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TikTok definitely had a rough start, but thanks to Coronavirus, it has finally found its fee...
TikTok definitely had a rough start, but thanks to Coronavirus, it has finally found its feet and become arguably the biggest success story of 2020.
In this blog, we take a look at
To find out more about how we think marketing will look in a post-pandemic world, check out our earlier blog post: ‘The Future Of Marketing In 2020 – How Your Team Will Look In A Post-Covid World’.
The app started its life as Musical.ly in 2014. The platform had a niche audience, mostly tweens, which ultimately caused its downfall in 2018. Influencers on the app, such as Jacob Sartorius, were aged between 13-15 at the time, giving you a good idea of their demographic.
If you were over the age of 20, it’s unlikely that you’d heard of the app, unless you’d featured in one of your kids’ videos.
They merged with TikTok in 2018 and even then it was a slow start, despite the creator, Alex Zhu, having high hopes for the merger.
I distinctly remember the advertising campaign that took over London Underground stations in late 2018. TikTok videos played on the screens and their banners were plastered on the escalators, lifts and ticket gates. The photos are still online.
They tried advertising to an adult audience to widen their demographic.
According to the BBC, in July of 2019, the app had 1 billion downloads with 500 million active users. This figure has now doubled to 2 billion downloads and 800 million users.
This is thanks to the boredom of lockdown.
Dance videos continue to be TikTok’s most popular genre. Spending hours perfecting the latest choreography acted as a good alternative to the gym whilst everyone was locked inside their houses.
Meanwhile, the opportunity to include your own sounds, rather than just other people’s music, allowed the creation of short comedic videos. TikTok had finally become a good alternative to the forever missed Vine. Something that has been wanted since its demise in 2016.
The entertainment value also comes from TikTok’s unique and unprecedented algorithm that allows people to see the content they want more easily than other apps.
Each user has a “For You Feed” which is how they consume and connect with creators. TikToksays that each feed is “unique and tailored to that specific individual” thanks to their algorithm.
The algorithm looks at:
1.User Interactions – videos liked/shared, accounts followed, comments posted, content created
2.Video Information – captions, sounds, hashtags
3.Device and Account Settings – language, country, device type
Altogether, these factors are used to recommend and weight each video’s value to users.
To read more about the algorithm and how it works, you can check out TikTok’s article.
This powerful and unique algorithm has helped TikTok stand out from the crowd in the world of social media and they are committed to continuing the improvement of their algorithm to ensure consistent accuracy.
Now, TikTok has launched TikTok For Business, calling for businesses to stop making ads and start making TikToks.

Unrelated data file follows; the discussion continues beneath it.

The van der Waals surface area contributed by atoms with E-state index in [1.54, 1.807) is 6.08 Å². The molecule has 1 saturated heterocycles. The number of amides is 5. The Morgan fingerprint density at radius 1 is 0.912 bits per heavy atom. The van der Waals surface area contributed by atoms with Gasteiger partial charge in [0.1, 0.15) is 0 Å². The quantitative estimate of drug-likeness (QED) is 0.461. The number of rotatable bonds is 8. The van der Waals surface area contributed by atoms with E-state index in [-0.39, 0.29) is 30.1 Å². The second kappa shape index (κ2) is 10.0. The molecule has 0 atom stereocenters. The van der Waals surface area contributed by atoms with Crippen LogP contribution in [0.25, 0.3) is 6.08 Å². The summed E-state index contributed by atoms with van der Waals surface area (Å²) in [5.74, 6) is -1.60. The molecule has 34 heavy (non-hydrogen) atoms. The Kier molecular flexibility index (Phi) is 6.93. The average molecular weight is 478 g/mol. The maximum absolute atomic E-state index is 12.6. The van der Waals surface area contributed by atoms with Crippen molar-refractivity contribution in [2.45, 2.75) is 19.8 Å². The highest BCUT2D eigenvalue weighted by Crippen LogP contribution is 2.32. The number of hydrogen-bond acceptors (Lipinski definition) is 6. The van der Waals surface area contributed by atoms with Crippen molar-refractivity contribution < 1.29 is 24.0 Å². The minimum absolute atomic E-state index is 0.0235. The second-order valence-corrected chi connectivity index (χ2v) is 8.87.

It seems like the app has been picked up by businesses more quickly than other platforms. Everyone has spent their furloughed months using TikTok as consumers and now that they’re back into the world of work, it’s being implemented more quickly into marketing strategies.
Lockdown hugely benefitted TikTok in this aspect, as employees have had the chance to use the app intimately. They know what works and what doesn’t so businesses know how to optimise their presence.
Their pitch for businesses recognises that their audience is still primarily Gen Z and Millennials, but this no longer holds them back.
TikTok has made the ability to share across platforms easier than any other app. Clicking the share button brings up fourteen different options alone. Whilst other apps want you to stay on their platform, TikTok shows the power of harnessing other social media networks.
Dunkin’ Donuts in America have got their TikTok marketing campaign right.
Firstly, they focus on User Generated Content. It’s pretty much all they post! And it comes from everyone: customers, influencers and staff members.
Yes, you read correctly, Dunkin’ pay their employees to make TikTok videos for them whilst they’re at work.
While this might seem like an outlandish and risky idea, it’s actually really useful.
Have you ever been to a new restaurant and asked the waiter what you should get? These videos answer that question for you as many of them include recommendations.
And as Dunkin’ isn’t exactly a fresh, modern brand (they’re 70 years young!), it’s a great way to encourage the younger audiences into their stores and try something they’ve seen on TikTok. This is a large part of the TikTok culture – “about half of users said they discover new products through advertisements posted by a product or brand.”
And that’s how Dunkin’ stands out from the crowd!
More recently, they’ve also dipped into the world of influencers by recruiting TikTok’s biggest name, Charli D'amelio. She has her very own drink in Dunkin’, which is a great move to increase footfall in their stores. Especially after/during a pandemic.
This shows the importance of learning the platform and how it works completely. Dunkin’ knows what’s hot and not and it’s super impressive.
And now, TikTok looks towards the future.
Thanks to the success that brands have experienced, last week TikTok announced a global partnership with Shopify just in time for the holidays.
And that’s not all!
They’re looking to build this partnership in the future to add commerce features to TikTok, making it possible for consumers to shop via the app.
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